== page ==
The Czecho-Slovakian Expedition

Originally Published in 1930

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POTTERY vessels, bronze earrings, bracelets, arrowheads and iron knives belonging to a period of culture more than five thousand years old have recently been unearthed by the Joint Central European Expedition of the University Museum and the Peabody Museum, Cambridge, according to word just received from Dr. Vladimir J. Fewkes, field director of the Expedition.

People excavating in the woods
The Joint Expedition in Czecho-Slovakia. Excavating a Tumulus, Kratenov

“The second summer’s work of the Expedition,” Dr. Fewkes writes, “has produced a number of interesting and important finds. In the course of our excavations at Lazavice, southwest of Prague, in Czecho-Slovakia we have uncovered objects that point to Slavic burials of the late Bronze and early Iron Age. In addition to this we have carried on extensive digging at Homolka, northwest of Prague where the finds reveal a settlement of people belonging to the so-called Nordic phase of the Eneolithic or earliest Bronze Age period, five thousand years ago. When the whole site has been completely dug, we shall have the credit of having excavated a primitive Nordic settlement for the first time in the history of European Archaeology. The Homolka site is a steep, rounded hill connected by a saddle hack to a long ridge and as many as one hundred and forty pits have been discovered in the course of complete excavation of the site. These pits were of many sorts such as house pits, storage and refuse pits, and others, the use of which has not yet been determined. In addition to the Eneolithic objects, types of very primitive pottery have come to light which indicate that the site was possibly occupied over a long period or perhaps that in this region a number of different cultures met and later merged into one.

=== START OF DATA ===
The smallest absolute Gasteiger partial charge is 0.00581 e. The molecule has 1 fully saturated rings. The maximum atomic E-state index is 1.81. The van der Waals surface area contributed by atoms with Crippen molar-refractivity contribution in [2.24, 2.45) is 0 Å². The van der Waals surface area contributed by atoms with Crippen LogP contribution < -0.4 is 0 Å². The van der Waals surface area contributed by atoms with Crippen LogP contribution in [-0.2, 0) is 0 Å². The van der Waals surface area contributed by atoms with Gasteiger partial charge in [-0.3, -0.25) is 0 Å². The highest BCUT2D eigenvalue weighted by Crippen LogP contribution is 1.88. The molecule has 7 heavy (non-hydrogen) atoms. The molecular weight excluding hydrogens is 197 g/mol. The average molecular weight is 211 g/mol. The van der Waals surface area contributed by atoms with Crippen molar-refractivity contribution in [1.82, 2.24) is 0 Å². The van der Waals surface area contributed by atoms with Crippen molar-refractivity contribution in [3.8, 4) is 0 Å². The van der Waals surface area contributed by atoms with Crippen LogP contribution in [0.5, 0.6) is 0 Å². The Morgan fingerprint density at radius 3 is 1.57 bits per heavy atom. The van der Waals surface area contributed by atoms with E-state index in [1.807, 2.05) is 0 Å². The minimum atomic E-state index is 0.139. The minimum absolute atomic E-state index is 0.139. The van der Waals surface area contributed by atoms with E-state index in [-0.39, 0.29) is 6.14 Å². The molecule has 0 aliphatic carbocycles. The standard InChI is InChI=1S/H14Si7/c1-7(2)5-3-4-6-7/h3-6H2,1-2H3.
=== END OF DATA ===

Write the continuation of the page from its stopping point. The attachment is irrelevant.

People excavating a grassy mound
Work of the European Expedition, Stehelćeves, Homolka

In addition to this, extensive digging has been carried on at Chrastany, west of Prague, where objects representative of Neolithic and Bronze Age cultures were found. The material recovered was most important, including some beautiful Bronze Age pottery and a perforated hoe of the same period.

The whole Central European region is archaeologically very important and as yet little understood, and when the finds of the Expedition have been studied and the results published no little light will be thrown on the prehistory of man in Europe.”

Dr. Fewkes will return early in December to prepare at the Museum an exhibition of his finds.

Cite This Article

"The Czecho-Slovakian Expedition." Museum Bulletin II, no. 1 (November, 1930): 22-23. Accessed July 15, 2024.

This digitized article is presented here as a historical reference and may not reflect the current views of the Penn Museum.

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